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Moon and Betelgeuse

November 16, 2016

Betelgeuse is one of the biggest and brightest stars in our galactic neighborhood. But the bright orange shoulder of Orion the hunter hasn’t always been such a monster. In fact, it may have reached its current state as recently as 10,000 years ago — the blink of an eye on the cosmic timescale.

Betelgeuse probably was born about 10 million years ago. It was much more massive than the Sun, which made it extremely hot and bright. And it may have had a companion that was even more impressive than Betelgeuse itself.

About a million years ago, the companion exploded, giving Betelgeuse a swift “kick” across the galaxy.

By then, changes in its core were causing Betelgeuse to get bigger and brighter. It became a blue supergiant similar to Orion’s other leading light, Rigel. And not long ago, it got even bigger, causing its outer layers to turn cooler and redder. Today, it’s probably more than a thousand times the diameter of the Sun.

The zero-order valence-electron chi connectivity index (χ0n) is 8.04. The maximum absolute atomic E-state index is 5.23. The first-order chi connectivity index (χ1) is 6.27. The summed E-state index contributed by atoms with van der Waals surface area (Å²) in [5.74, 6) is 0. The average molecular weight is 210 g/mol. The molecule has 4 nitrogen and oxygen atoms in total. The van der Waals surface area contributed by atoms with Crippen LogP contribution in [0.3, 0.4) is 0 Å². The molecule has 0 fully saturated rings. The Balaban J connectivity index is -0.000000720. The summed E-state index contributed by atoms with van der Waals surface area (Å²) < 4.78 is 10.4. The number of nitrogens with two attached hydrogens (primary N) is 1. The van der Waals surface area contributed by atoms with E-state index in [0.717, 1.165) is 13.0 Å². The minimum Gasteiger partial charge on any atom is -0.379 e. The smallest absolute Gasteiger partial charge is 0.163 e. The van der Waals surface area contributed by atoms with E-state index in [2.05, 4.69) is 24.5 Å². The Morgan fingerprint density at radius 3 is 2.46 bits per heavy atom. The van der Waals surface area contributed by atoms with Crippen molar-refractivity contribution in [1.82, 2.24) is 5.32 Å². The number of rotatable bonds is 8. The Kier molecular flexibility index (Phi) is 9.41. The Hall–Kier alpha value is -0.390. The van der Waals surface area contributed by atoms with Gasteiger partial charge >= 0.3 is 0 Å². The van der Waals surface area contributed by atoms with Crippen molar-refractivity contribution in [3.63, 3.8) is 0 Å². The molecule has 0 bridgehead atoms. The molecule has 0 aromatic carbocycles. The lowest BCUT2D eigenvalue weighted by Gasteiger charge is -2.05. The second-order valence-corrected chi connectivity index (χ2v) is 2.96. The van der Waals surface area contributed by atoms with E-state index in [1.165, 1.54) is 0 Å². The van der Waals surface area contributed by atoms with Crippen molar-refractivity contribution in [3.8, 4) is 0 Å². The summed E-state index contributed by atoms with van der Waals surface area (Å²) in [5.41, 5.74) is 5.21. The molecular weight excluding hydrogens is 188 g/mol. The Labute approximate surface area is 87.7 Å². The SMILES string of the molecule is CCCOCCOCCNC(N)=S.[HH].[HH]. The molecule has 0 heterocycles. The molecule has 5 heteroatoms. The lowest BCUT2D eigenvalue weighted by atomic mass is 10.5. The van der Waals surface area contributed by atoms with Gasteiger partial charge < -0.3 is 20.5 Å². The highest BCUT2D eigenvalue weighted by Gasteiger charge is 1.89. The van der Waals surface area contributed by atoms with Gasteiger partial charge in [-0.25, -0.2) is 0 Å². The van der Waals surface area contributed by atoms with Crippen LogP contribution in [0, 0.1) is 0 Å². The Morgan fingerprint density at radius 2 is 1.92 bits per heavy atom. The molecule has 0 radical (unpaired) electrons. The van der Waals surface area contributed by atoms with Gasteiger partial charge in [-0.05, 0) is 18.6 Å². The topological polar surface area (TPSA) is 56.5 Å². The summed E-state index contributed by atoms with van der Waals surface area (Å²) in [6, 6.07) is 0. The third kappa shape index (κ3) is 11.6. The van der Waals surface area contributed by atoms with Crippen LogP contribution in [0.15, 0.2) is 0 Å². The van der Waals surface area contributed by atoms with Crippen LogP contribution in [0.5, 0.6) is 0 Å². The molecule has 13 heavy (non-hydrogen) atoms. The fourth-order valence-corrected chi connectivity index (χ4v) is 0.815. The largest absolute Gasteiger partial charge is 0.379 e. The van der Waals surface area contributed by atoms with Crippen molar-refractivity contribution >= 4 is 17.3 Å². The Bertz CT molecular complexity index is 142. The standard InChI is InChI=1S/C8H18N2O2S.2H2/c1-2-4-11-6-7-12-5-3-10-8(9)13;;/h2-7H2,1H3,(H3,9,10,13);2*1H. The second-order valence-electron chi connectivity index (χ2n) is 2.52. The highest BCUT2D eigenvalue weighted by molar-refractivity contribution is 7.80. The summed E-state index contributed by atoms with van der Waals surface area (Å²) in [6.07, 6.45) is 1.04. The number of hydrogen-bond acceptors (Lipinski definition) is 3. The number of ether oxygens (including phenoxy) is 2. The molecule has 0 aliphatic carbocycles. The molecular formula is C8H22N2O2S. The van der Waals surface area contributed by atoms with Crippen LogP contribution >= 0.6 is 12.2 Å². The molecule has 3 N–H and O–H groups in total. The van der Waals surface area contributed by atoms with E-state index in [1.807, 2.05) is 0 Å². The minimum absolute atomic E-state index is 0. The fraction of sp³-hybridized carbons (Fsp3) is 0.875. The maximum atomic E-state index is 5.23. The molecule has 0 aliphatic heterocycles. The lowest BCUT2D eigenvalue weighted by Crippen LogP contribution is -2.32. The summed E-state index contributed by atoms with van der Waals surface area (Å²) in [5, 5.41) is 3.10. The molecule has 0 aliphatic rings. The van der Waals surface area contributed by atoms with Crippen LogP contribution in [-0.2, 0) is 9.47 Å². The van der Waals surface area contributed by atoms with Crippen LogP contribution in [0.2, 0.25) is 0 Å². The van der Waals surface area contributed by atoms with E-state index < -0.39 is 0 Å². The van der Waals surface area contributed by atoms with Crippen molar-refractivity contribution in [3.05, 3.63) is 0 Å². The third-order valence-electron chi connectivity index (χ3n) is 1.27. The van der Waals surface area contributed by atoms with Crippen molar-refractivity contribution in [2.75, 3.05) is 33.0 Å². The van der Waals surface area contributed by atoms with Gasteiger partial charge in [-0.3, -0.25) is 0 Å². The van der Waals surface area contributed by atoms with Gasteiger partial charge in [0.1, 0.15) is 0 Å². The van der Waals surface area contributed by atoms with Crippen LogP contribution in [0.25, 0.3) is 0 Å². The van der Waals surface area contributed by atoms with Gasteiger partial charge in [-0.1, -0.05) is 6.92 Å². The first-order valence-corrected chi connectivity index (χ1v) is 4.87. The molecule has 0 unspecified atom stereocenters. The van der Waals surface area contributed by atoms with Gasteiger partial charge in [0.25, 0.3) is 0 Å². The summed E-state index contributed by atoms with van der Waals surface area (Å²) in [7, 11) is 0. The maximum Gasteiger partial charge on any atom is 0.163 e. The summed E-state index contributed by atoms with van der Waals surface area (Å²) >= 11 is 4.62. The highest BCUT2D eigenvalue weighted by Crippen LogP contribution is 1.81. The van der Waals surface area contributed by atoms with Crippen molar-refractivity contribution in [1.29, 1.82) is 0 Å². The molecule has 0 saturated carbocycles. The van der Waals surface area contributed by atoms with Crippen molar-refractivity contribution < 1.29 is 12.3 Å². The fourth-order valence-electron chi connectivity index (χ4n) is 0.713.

Over the next few hundred thousand years, Betelgeuse may expand even more. Then it may briefly contract, once again turning blue. And that’ll set the stage for its final act: It will blast itself to bits as a supernova. For a while, it may shine as brightly in Earth’s sky as the full Moon — an impressive end for an impressive star.

For now, look for Betelgeuse to the right of the gibbous Moon as they climb into good view by around 9 o’clock. They stick close together for the rest of the night.


Script by Damond Benningfield

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